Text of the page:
ISDCF held its virtual “plugfest” this month. In test were nine different compositions packaged in SMPTE DCP format by eight different mastering houses. In turn, the DCPs were tested on five different systems, from Doremi, GDC, Dolby, Sony, and XDC. It is worth noting the complexity of these tests. There is no such thing as “reference” SMPTE DCP content and a “reference” player. As problems can appear in both content and players, sorting out test results can be difficult. This, in part, is what led to awkward test results in the July plugfest, where a limited number of DCPs were available, and every player had problems with them. It took months to sort out where the difficulties originated, and in the end, it appears that multiple problems led to the unexpected results.
This month’s plugfest was “virtual.” Rather than meet in a test facility, where each manufacturer sets up its equipment alongside other manufacturers, the tests were conducted privately by each manufacturer at its facilities. Results were reported to ISDCF.
The results were favorable. Some DCPs were playable on all five systems. Some DCPs played on some systems, and not on others, or at least, not without problems. Investigations will follow to learn the cause of difficulties. Due to the nature of these tests, problems could have occurred in the DCPs themselves, with some systems more tolerant to faults than others. Such behaviors are well-known with Interop DCPs. (Which leads to no end of finger pointing when trouble occurs.)
More mastering houses, including Fraunhofer, participated in this plugfest to test their SMPTE DCP packaging software. Remarkably, two test DCPs with captions are now available free of license. Fox packaged the Sintel open movie project, and makes the AES encryption key available for those who wish to create their own KDMs. In addition, Universal generously donated eleven minutes of its movie Johnny English, for which Dolby has produced a SMPTE DCP, and Dolby is managing the KDMs. This is important news for system developers, as they now have motion picture content with captions available for test that will not expire every two weeks.
Logistic issues pushed ISDCF into the “virtual” nature of this plugfest. While there was concern that this format would produce results, the degree of participation by the vendors, and the openness with test results, was remarkable.
The original ISDCF Timeline for Accessibility, first discussed in June of 2009, set the target date of April 2011 for the large-scale rollout of SMPTE DCP content. That date will likely not be met. More testing is required before both mastering houses and manufacturers can confidently state that their services and equipment adequately supports the format. More time is also needed to rollout the upgrade itself. But October of 2011 may be possible, or April 2012 could be a reasonable target. A new date will probably be set in the coming months.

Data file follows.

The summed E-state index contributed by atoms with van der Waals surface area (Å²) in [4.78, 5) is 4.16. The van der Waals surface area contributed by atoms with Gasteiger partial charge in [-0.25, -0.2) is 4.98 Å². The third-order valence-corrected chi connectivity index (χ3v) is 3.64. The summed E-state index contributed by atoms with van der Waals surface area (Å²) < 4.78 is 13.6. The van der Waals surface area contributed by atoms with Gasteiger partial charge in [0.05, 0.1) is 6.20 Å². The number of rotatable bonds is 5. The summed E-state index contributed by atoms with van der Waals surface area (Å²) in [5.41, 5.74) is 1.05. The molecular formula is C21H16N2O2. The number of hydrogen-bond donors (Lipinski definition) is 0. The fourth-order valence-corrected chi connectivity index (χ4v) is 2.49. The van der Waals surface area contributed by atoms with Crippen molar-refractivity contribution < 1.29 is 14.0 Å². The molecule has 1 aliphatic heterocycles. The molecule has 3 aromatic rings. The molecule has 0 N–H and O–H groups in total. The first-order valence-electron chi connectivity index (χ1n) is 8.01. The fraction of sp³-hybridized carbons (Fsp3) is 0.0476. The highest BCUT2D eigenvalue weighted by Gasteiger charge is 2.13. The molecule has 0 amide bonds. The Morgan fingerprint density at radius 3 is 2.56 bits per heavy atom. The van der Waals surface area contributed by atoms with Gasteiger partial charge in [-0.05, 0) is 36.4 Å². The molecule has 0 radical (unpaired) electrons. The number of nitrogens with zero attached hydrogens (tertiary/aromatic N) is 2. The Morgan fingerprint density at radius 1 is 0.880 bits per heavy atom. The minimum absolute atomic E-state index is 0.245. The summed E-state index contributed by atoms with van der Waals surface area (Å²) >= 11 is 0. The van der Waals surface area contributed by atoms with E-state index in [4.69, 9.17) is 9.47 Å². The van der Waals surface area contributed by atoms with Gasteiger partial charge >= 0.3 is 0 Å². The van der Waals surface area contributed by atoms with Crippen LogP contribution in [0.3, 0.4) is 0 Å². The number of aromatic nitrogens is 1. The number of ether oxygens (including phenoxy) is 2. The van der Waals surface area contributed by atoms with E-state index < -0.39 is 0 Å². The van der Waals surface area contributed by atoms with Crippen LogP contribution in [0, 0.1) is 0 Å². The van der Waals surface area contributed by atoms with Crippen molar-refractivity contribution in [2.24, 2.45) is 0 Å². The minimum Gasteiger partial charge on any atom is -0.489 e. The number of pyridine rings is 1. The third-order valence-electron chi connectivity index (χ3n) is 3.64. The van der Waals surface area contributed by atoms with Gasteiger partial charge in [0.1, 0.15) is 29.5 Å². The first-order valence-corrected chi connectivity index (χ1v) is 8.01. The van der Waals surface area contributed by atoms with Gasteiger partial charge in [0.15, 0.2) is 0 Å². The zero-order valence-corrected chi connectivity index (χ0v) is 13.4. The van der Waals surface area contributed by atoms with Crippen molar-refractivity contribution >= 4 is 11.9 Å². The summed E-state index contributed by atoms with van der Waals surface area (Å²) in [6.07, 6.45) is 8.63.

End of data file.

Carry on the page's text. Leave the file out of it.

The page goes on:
Notably, the change in date will not affect the rollout of accessibility in cinemas. In truth, it can be claimed that the April 2011 target date for accessibility has been achieved. In June of 2009, it was not anticipated that an Interop version of closed captions would become widespread. The thinking was that manufacturers would focus on the transition to DCI compliance, which requires a transition to SMPTE DCP. But support for Interop-compliant accessibility has grown, to the point where widespread accessibility is no longer reliant on the SMPTE DCP format.
The one element that was not complete in the Interop specification was the handling of audio in the 16-channel distribution format. That bridge was also crossed at this month’s ISDCF meeting. Interop audio has the shortcoming that it can only support one 16-channel format. However, there are at least three audio formats in use today, all of which must be represented in the one 16-channel distribution format. The result is that shown in “Table 4” below.
For compatibility with older 8-channel systems, accessibility audio HI and VI-N were agreed to be on channels 7 and 8. (This is contrary to, but a necessary departure from, the previously preferred channels of 15 and 16 for HI and VI-N.) Also, a channel was assigned for the “D-Box” motion seats control track. The “Table 4” layout is significant in other ways. It prescribes the auditorium wiring of audio outputs in all cinemas. Memorize this. We’re going to be living with this wiring scheme for a very long time.
To commemorate the completion of both SMPTE DCP and Interop DCP specifications in regards to accessibility, a new ISDCF Recommendation has been released: SMPTE DCP and Interop Requirements.